(Editor’s note: The expected launch time and date for the James Webb Space Telescope was changed after News-Bulletin press time. This story has been updated to reflect the new, expected launch date.)
BELEN — Dozens of third-grade students at Central Elementary School got the inside scoop on a new NASA space telescope due to launch next week, thanks to the Belen Public Library being part of the NASA @ My Library program.
Dave Dooling, education director from the New Mexico Museum of Space History, and museum educational specialist Mike Shinabery spent a morning earlier this month introducing students to the James Webb Space Telescope a large, infrared-optimized space telescope, expected to launch from French Guiana on the northeast coast of South America no later than Friday, Dec. 24.
Live coverage will air on NASA TV, the NASA app and the agency’s website, nasa.gov/live.
The Webb telescope is set to replace the Hubble Space Telescope, which was launched in 1990 and has been peering into the cosmos more than twice as long as its 15 year life expectancy.
Getting the largest space telescope into space has taken some creative thinking. Since the mirror and sunshade won’t fit onto the Ariane 5 rocket fully open, both will fold up and then open once the Webb is in outer space.
“It’s part origami, part Transformer,” Dooling told the students. “Some of the parts are as delicate as a spider web.”
Once the telescope is launched, it will take a month to unfold fully and another five months to calibrate the telescope, he said.
The telescope, named after the NASA administrator who crafted the Apollo program and was a staunch supporter of space science, will have a large primary mirror, 6.5 meters (21.3 feet) in diameter and a sunshield the size of a tennis court. In comparison, the Hubble is only eight feet in diameter.
The Webb’s mirrors are coated in a thin layer of gold, enough to make a golf ball, Dooling said.
Webb’s instruments are designed to work primarily in the infrared range of the electromagnetic spectrum and will operate at extremely cold temperatures, about 13 degrees above absolute zero, which is the lowest temperature that is theoretically possible, at which the motion of particles that constitutes heat would be minimal, or the equivalent of –459.67 degrees Fahrenheit.
While the telescope needs to be at an extremely low temperature, it will need to get there slowly.
“It will be cooled slowly,” Dooling said. “What happens if you cool something off quickly? It shrinks and breaks. They have to be extremely careful because once it’s up there, it’s up there.”
The telescope will be a million miles from Earth, in a balance point, where it will coast and orbit the Sun while taking pictures further into space than ever before, Dooling said.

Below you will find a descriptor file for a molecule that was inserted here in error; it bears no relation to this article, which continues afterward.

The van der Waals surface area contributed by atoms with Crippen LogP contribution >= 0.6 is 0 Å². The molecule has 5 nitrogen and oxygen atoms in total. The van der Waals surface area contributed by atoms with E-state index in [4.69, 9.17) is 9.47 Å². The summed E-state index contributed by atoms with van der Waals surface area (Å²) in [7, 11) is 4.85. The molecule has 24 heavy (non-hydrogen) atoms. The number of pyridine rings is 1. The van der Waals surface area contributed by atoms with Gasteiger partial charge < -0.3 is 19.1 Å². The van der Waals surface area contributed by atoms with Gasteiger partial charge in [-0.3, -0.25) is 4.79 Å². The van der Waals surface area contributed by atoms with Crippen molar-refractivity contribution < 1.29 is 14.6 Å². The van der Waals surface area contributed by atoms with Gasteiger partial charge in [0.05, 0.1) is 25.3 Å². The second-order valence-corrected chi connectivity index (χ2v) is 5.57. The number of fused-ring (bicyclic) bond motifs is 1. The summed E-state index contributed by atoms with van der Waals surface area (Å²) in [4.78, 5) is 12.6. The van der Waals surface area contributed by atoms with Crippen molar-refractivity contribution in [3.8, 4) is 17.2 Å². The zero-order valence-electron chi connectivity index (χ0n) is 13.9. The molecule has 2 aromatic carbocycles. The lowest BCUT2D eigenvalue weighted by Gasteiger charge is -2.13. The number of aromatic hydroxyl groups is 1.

Because the Webb can’t get overheated, it’s equipped with a five layer, insulated sunshield, which will be between the Sun and the telescope mirror that will be positioned to keep the entire structure’s “back” to the sun as it orbits Sun and takes pictures.
When the Hubble was launched, Dooling said scientists had a list of objectives they hoped the then state-of-the-art telescope would achieve.
“The top five things the Hubble discovered weren’t even on the list,” he said. “They found them just by looking.”
During it’s time in space, images from Hubble helped construct the largest scale 3-D maps scientists have of where dark matter is distributed in the universe.
It discovered two new moons of Pluto, detected gamma ray bursts — the most powerful explosions known in the universe, advanced science’s knowledge of extrasolar planets and helped scientists refine the estimated age of the universe to roughly 13.75 billion years.
“I can’t wait to see what the Webb discovers,” Dooling said. “It will be able to see back to the beginning of time.”
James Webb Space Telescope Facts
- Primary mirror size: 21.3 feet (6.5 meters) across
- Mirror shape: The mirror is comprised of 18 gold-plated hexagonal deployable segments
- Sunshield: Webb’s five-layer deployable sunshield is the size of a tennis court
- Instruments: Webb has four science instruments: near-infrared camera (NIRCam), near-infrared spectrograph (NIR Spec), mid-infrared instrument (MIRI) and near-infrared imager and slitless spectrograph (NIRISS) with the fine guidance sensor (FGS)
- Wavelengths: Visible, near infrared, mid infrared (0.6-28.5 micrometers)
- Travel distance: 1 million miles (1.5 million kilometers) from Earth
- Location in space: Orbiting the sun around the second Lagrange point (L2)
Julia M. Dendinger began working at the VCNB in 2006. She covers Valencia County government, Belen Consolidated Schools and the village of Bosque Farms. She is a member of the Society of Professional Journalists Rio Grande chapter’s board of directors.